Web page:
The UK Government has published a statement of intent containing details of its proposed Data Protection Bill. The full text of the Bill is expected in September 2017, when the UK Parliament returns from its summer break.

The Bill will enshrine the EU General Data Protection Regulation (GDPR) into UK domestic law. It will also implement the requirements of EU Directive 2016/680 (The Law Enforcement Directive) which covers the processing of personal data for crime prevention, and the free movement of such data.

Why is a UK bill needed?

The GDPR is an EU regulation and therefore will have direct effect in all EU Member States (including currently the UK) without the need for implementation at the national level. The Data Protection Bill aims to ensure that, post-Brexit, UK data protection law will remain in-step with its EU trading partners.

The change is necessary because after the UK leaves the European Union, it will become a “third country” for data protection purposes. EU data protection law prohibits the transfer of EU personal data to third countries which do not ensure an adequate level of protection. Adequacy does not require identical laws but the third country must provide ‘essentially equivalent’ protection. The implementation of GDPR-style legislation in the UK makes it more likely that the EU Commission will make an adequacy decision in favour of the UK under Article 45 of the GDPR.

What does the statement say?

The statement of intent suggests that UK data protection law will align with the requirements of the GDPR meaning severe penalties for breach (€20 million or 4% of global turnover) will be applied to UK-based companies. The content of the statement does not mark a significant departure from the language of the GDPR and, on the face of it, would not require companies to take alternative compliance steps in the UK.

However, the statement does set out three new offences to be contained in the Bill. In particular, it:

  1. Creates a new offence of intentionally or recklessly re-identifying individuals from anonymised or pseudonymised data. Offenders who knowingly handle or process such data will also be guilty of an offence. The maximum penalty would be an unlimited fine.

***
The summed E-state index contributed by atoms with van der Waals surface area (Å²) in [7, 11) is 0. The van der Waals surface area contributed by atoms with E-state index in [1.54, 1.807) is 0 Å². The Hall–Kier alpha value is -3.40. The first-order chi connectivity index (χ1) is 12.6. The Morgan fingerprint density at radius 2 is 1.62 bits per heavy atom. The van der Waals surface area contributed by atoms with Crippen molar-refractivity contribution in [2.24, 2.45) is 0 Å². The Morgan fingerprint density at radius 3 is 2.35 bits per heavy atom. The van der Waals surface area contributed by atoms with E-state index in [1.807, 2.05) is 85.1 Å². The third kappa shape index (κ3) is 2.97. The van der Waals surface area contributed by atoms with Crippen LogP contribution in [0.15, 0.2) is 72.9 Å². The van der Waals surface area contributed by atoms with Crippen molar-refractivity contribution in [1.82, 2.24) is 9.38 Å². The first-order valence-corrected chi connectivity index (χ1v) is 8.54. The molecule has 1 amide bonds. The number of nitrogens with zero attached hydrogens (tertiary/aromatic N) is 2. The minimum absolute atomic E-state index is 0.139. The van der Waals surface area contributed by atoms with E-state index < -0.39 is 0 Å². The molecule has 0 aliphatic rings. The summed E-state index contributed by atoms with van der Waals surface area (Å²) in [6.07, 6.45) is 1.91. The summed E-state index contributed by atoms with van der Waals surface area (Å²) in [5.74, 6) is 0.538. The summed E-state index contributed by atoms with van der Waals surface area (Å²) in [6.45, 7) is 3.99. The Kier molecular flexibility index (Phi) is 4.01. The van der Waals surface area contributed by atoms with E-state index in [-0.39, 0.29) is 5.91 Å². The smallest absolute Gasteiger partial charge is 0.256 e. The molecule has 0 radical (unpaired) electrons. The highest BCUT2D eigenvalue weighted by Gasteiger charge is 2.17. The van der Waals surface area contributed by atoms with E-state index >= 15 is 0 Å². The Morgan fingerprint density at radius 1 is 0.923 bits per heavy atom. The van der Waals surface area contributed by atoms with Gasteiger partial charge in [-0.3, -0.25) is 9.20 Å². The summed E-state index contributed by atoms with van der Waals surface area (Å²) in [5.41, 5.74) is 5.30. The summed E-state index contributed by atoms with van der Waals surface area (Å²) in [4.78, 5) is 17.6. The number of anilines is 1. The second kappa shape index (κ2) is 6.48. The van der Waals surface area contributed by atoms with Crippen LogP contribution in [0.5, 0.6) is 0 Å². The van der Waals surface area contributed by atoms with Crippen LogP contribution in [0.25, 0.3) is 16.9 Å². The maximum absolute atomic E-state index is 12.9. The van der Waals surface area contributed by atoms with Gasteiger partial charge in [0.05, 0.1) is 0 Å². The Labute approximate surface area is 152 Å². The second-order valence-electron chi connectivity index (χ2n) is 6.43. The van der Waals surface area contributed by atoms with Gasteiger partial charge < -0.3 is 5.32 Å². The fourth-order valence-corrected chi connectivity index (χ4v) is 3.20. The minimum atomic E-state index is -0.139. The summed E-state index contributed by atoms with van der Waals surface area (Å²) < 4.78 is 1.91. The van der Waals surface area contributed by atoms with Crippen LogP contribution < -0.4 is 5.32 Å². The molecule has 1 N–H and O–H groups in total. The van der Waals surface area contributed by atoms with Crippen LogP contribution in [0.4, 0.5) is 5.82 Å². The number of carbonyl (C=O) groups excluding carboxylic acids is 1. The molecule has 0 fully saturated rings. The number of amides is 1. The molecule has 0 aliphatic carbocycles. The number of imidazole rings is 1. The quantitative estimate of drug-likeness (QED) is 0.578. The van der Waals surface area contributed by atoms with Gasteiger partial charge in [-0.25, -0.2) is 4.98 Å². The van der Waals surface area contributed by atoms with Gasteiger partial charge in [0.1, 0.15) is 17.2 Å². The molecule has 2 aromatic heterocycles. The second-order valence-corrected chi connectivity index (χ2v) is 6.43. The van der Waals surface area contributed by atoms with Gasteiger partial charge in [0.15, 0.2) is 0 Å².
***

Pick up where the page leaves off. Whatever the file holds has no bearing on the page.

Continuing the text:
2. Creates a new offence of altering records with intent to prevent disclosure following a subject access request. The offence would use section 77 of the Freedom of Information Act 2000 as a template. The scope of the offence would apply not only to public authorities, but to all data controllers and processors. The maximum penalty would be an unlimited fine in England and Wales or a Level 5 fine in Scotland and Northern Ireland.
  3. Widens the existing offence of unlawfully obtaining data to capture people who retain data against the wishes of the controller (even if the they initially obtained it lawfully).

The details of the first offence will be interesting to see.

The UK Government also states that “default reliance on the use of default opt-out or pre-selected “tick boxes”…will become a thing of the past.” It is not clear whether the exception for consent to e-marketing by existing customers, contained in the e-Privacy Directive, will be included in the Bill. Indeed, the statement does not mention the current e-Privacy Directive or the proposed e-Privacy Regulation which will also require similar implementation post-Brexit.

There also seems to be some confusion as to the meaning of “privacy by design and default.” It suggests the principle can be achieved by “giving citizens the right to know when their personal data has been released in contravention of the data protection safeguards, and also by offering them a clearer right of redress.” The concept of privacy by design and default promotes compliance with data protection laws and regulations from the earliest stages of initiatives involving personal data and does not necessarily relate to notification and redress.

What should businesses be doing?

Although companies with a UK footprint will need to familiarise themselves with the Bill when it is published, it is unlikely to represent a major departure from the requirements of the GDPR in the authors’ view.

In order to be compliant under both the GDPR and the Bill, companies will need to ensure that they have robust policies and procedures in place. With the risk of heavy fines under the GDPR and the Bill, not to mention the reputational damage and potential loss of consumer confidence caused by noncompliance, nothing should be left to chance. In terms of key first steps, companies might consider prioritising the following as a minimum in order to comply with both pieces of legislation:

  • Review privacy notices and policies—ensure these are compliant. Do they provide for the new rights individuals have?
  • Prepare/update the data security breach plan—to ensure new rules can be met if needed.
  • Audit your consents—are you lawfully processing data?
  • Set up an accountability framework—e.g., monitor processes, procedures, train staff.
  • Appoint a DPO where required.
  • Consider if you have new obligations as a processor – is your contractual documentation adequate? Review contracts and consider what changes will be required.
  • Audit your international transfers—do you have a lawful basis to transfer data?

For those businesses who have yet to consider their obligations, the advice is to start thinking about compliance under the GDPR as soon as possible and the Bill once it is published. Not only will compliance be crucial for retaining customer trust it will also avoid being made an example of in a way that will not only hurt your reputation, but also your bottom line.